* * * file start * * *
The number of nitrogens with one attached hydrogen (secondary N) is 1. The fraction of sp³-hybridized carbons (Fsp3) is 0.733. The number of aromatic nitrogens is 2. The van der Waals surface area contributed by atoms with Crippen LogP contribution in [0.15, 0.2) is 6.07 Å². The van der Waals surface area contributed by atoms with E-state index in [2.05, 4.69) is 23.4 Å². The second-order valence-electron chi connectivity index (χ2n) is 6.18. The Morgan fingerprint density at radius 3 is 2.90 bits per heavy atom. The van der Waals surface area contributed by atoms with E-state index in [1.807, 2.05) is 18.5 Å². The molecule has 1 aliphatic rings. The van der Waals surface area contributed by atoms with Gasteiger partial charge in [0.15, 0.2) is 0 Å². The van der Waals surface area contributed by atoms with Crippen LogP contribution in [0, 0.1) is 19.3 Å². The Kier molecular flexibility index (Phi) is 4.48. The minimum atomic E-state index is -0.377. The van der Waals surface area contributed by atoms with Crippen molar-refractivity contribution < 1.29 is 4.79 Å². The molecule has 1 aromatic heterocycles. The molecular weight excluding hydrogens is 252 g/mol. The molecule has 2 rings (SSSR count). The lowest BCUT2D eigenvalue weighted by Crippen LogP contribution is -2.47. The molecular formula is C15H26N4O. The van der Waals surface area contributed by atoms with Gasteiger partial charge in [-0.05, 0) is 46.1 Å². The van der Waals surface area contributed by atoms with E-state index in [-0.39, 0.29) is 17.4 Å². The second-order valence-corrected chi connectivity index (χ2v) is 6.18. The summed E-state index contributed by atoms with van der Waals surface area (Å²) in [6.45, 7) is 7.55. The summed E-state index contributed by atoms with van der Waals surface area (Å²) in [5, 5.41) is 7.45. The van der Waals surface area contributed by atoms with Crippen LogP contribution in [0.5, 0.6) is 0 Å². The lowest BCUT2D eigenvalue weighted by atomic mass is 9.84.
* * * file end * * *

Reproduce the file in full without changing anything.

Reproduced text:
The number of nitrogens with one attached hydrogen (secondary N) is 1. The fraction of sp³-hybridized carbons (Fsp3) is 0.733. The number of aromatic nitrogens is 2. The van der Waals surface area contributed by atoms with Crippen LogP contribution in [0.15, 0.2) is 6.07 Å². The van der Waals surface area contributed by atoms with E-state index in [2.05, 4.69) is 23.4 Å². The second-order valence-electron chi connectivity index (χ2n) is 6.18. The Morgan fingerprint density at radius 3 is 2.90 bits per heavy atom. The van der Waals surface area contributed by atoms with E-state index in [1.807, 2.05) is 18.5 Å². The molecule has 1 aliphatic rings. The van der Waals surface area contributed by atoms with Gasteiger partial charge in [0.15, 0.2) is 0 Å². The van der Waals surface area contributed by atoms with Crippen LogP contribution in [0, 0.1) is 19.3 Å². The Kier molecular flexibility index (Phi) is 4.48. The minimum atomic E-state index is -0.377. The van der Waals surface area contributed by atoms with Crippen molar-refractivity contribution < 1.29 is 4.79 Å². The molecule has 1 aromatic heterocycles. The molecular weight excluding hydrogens is 252 g/mol. The molecule has 2 rings (SSSR count). The lowest BCUT2D eigenvalue weighted by Crippen LogP contribution is -2.47. The molecular formula is C15H26N4O. The van der Waals surface area contributed by atoms with Gasteiger partial charge in [-0.05, 0) is 46.1 Å². The van der Waals surface area contributed by atoms with E-state index in [-0.39, 0.29) is 17.4 Å². The second-order valence-corrected chi connectivity index (χ2v) is 6.18. The summed E-state index contributed by atoms with van der Waals surface area (Å²) in [6.45, 7) is 7.55. The summed E-state index contributed by atoms with van der Waals surface area (Å²) in [5, 5.41) is 7.45. The van der Waals surface area contributed by atoms with Crippen LogP contribution in [0.5, 0.6) is 0 Å². The lowest BCUT2D eigenvalue weighted by atomic mass is 9.84.